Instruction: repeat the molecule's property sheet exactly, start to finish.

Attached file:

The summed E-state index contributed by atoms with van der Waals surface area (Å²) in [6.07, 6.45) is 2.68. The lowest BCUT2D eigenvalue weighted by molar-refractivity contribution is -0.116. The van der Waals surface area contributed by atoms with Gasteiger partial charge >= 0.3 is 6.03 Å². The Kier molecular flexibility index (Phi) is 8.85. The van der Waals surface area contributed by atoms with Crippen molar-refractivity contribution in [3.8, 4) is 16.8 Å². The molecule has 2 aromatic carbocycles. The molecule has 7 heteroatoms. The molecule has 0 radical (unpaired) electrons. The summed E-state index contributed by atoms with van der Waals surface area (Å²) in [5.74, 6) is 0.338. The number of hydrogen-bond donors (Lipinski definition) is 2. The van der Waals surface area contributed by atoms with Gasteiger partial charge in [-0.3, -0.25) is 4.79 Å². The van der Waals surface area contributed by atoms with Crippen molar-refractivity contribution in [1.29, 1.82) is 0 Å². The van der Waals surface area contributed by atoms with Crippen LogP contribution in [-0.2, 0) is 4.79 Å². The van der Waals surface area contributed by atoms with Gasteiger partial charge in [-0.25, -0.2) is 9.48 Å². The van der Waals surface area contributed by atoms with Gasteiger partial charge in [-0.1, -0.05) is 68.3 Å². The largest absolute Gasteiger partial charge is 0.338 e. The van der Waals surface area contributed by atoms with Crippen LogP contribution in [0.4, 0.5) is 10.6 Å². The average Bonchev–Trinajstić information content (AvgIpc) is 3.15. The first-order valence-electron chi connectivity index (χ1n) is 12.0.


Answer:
The summed E-state index contributed by atoms with van der Waals surface area (Å²) in [6.07, 6.45) is 2.68. The lowest BCUT2D eigenvalue weighted by molar-refractivity contribution is -0.116. The van der Waals surface area contributed by atoms with Gasteiger partial charge >= 0.3 is 6.03 Å². The Kier molecular flexibility index (Phi) is 8.85. The van der Waals surface area contributed by atoms with Crippen molar-refractivity contribution in [3.8, 4) is 16.8 Å². The molecule has 2 aromatic carbocycles. The molecule has 7 heteroatoms. The molecule has 0 radical (unpaired) electrons. The summed E-state index contributed by atoms with van der Waals surface area (Å²) in [5.74, 6) is 0.338. The number of hydrogen-bond donors (Lipinski definition) is 2. The van der Waals surface area contributed by atoms with Gasteiger partial charge in [-0.3, -0.25) is 4.79 Å². The van der Waals surface area contributed by atoms with Crippen molar-refractivity contribution in [1.29, 1.82) is 0 Å². The van der Waals surface area contributed by atoms with Crippen LogP contribution in [-0.2, 0) is 4.79 Å². The van der Waals surface area contributed by atoms with Gasteiger partial charge in [-0.25, -0.2) is 9.48 Å². The van der Waals surface area contributed by atoms with Gasteiger partial charge in [-0.1, -0.05) is 68.3 Å². The largest absolute Gasteiger partial charge is 0.338 e. The van der Waals surface area contributed by atoms with Crippen LogP contribution in [0.4, 0.5) is 10.6 Å². The average Bonchev–Trinajstić information content (AvgIpc) is 3.15. The first-order valence-electron chi connectivity index (χ1n) is 12.0.